9 Things to Make Camping More Comfortable
Think “going camping” means cooking over a crackling fire pit and snuggling into a sleeping bag with only a thin nylon tent separating you from the ground? For some people, it is, but not everyone. Taking a step or two up from the bare minimum needed to camp is perfectly okay. Consider what items would make camping enjoyable for you and bring them along for the journey. Here’s a list of things to help make your next camping experience more comfortable.
1. Sleeping Pad or Air Mattress Cot Combo
Don’t let nightmares of sleeping on the ground burst your dreams of going camping. Depending on the type of camping you’ll be doing, there are several ways to elevate yourself for a comfortable night’s sleep. If you need to pack light, an inflatable sleeping pad will put a few inches between your body and terra firma. Or if you are tent camping not far from your vehicle, consider unfurling an air mattress and cot combo so you’ll never even make contact with the ground.
2. Lightweight Folding Chairs
When you set up camp, you’ll need a place to sit and relax. Think about the types of activities you’ll bring your folding chairs to, like sunbathing at the beach or fishing near a river or lake, to choose the type of chair that will meet your needs. Some come with side tables, drink holders, storage flaps and even have heated seats. There are two-person love seat folding chairs and folding couches for the entire family to cuddle up together near the campfire.
3. Gas Camping Stove
Instead of stoking a wood fire in your campsite’s fire pit or heating charcoal briquettes in a barbeque grill every time you want a hot meal, bring a portable gas camp stove with you. If you opt for a two-burner camp stove, you’ll be able to heat water for coffee and cook up eggs simultaneously. Camping stoves are easy to set up on a tabletop and quickly feed a hungry crowd eager to start the day’s exploration.
4. Campsite Lighting
Let’s talk about lights. It gets real dark when you’re camping amongst nature. There are many different lighting options and a few ways to power lights, including batteries, solar, USB charge and even hand crank in a pinch. Always have a backup lighting source in case your first option loses power. You don’t want to be left in the dark.
If you’ll be at your campsite for a few days, make it feel like home by hanging a string of solar-powered LED lights. They’ll charge up when you’re out having fun during the day and provide a warm glow when you get back, making it easier to see things at your campsite and also easier to find your way back to it.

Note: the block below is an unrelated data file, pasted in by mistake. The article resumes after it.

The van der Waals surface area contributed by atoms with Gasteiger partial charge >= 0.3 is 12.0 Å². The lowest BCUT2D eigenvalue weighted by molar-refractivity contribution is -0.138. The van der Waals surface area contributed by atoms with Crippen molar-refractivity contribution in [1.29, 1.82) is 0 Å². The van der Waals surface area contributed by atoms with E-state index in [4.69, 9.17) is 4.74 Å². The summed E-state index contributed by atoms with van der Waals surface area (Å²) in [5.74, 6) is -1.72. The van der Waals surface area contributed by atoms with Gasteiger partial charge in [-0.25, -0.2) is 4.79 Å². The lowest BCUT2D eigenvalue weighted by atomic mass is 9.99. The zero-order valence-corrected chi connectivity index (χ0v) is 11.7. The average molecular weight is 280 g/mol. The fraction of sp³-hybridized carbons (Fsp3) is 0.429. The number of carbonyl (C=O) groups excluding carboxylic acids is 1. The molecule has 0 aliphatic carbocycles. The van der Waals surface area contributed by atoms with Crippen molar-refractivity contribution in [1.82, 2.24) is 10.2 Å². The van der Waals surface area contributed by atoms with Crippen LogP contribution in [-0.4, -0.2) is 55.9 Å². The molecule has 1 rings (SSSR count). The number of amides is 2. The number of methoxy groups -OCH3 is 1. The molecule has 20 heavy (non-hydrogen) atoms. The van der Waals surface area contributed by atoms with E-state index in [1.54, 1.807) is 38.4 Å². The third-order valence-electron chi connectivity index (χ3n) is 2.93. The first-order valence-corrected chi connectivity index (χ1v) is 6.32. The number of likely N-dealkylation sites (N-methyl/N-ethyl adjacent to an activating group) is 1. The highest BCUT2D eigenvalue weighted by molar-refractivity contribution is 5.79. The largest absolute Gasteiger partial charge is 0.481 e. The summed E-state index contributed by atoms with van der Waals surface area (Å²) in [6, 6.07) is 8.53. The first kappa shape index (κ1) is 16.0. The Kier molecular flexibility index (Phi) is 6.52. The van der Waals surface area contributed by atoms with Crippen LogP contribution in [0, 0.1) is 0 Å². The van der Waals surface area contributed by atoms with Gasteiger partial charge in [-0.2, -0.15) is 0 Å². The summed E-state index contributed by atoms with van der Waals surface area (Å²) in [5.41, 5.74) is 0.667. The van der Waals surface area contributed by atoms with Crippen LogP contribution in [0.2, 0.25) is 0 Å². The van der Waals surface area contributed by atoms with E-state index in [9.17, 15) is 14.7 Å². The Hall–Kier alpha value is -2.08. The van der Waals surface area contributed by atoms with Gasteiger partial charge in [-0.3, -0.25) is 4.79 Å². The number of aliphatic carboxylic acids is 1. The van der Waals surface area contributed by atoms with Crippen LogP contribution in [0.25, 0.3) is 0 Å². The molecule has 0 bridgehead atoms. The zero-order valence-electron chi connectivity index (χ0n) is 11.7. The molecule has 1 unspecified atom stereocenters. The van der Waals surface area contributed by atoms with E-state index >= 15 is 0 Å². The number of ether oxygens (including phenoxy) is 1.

Bring a few portable lanterns, either battery or solar-powered to light up specific areas, like inside your tent, or at the picnic table. Wear a headlamp so you can walk hands-free through the campground. Headlamps are also handy for reading a scary story around the campfire.
Fasten up a hammock at your campsite for an alternative way to relax and observe the trees swaying overhead and birds flitting here and there. Besides being great for nature watching, hammocks provide easy to pack overnight sleeping arrangements. If you’ll be swinging between trees all night long, use a fitted mosquito net and rain tarp to keep bugs and water drops out of your bed. Just be sure to check the rules for hammocks at the campground you’re checking in to as some might have certain spots where they’re allowed.
6. Bug Repellent and Traps
Little things like buzzing wasps and mosquitos have the potential to suck the fun out of camping. Besides applying bug repellent on your skin, there are some other ways to fend off campsite pests. Hang a few yellow jacket traps at the outskirts of your campsite. Make sure the traps have attractant formulated for your time zone. Set up a mosquito repellent device in the middle of where you will be eating and hanging out. The device will release repellent into the air and create a bubble of protection. Also, treat your gear, tent, shoes and clothing with insect repellent, which will keep a variety of bugs away, including ticks, mosquitos, and spiders.
7. Portable Gas Heater
If you’re cold weather camping or if it gets chilly after sundown, a portable gas heater provides the warm-up you’ll need to stay cozy. A heater will quickly make your tent, RV or cabin toasty inside. Bringing a heater along on an activity like fishing to provide targeted heat, keeping things comfortable outdoors too.
8. Coffee Percolator
If you’re a coffee drinker, don’t skip your daily java or switch to instant because you’re camping. Use a coffee percolator to brew up your favorite cup of hot coffee. Just add coffee grounds in the percolator’s interior basket, fill the pot with water and heat over the campfire grill or on a stovetop. Start your day off right!
9. Bluetooth Radio Speaker Combo
Enjoy music stored on your phone or play a spooky podcast around the campfire over a Bluetooth speaker that’s also an AM/FM weather radio with cell phone charging and flashlight capabilities. Emergency weather radio and Bluetooth speaker combos come with many useful options that can keep you both entertained and safe while camping.
Eva Barrows is an accomplished San Francisco Peninsula freelance writer and editor. She writes for regional magazines like PUNCH and Edible Silicon Valley and is editor-in-chief of Live&ThriveCA magazine. She founded the online literary journal Imitation Fruit in 2007 and has enjoyed promoting fellow writers and artists ever since. Read more of her travel writing at www.evabarrows.com.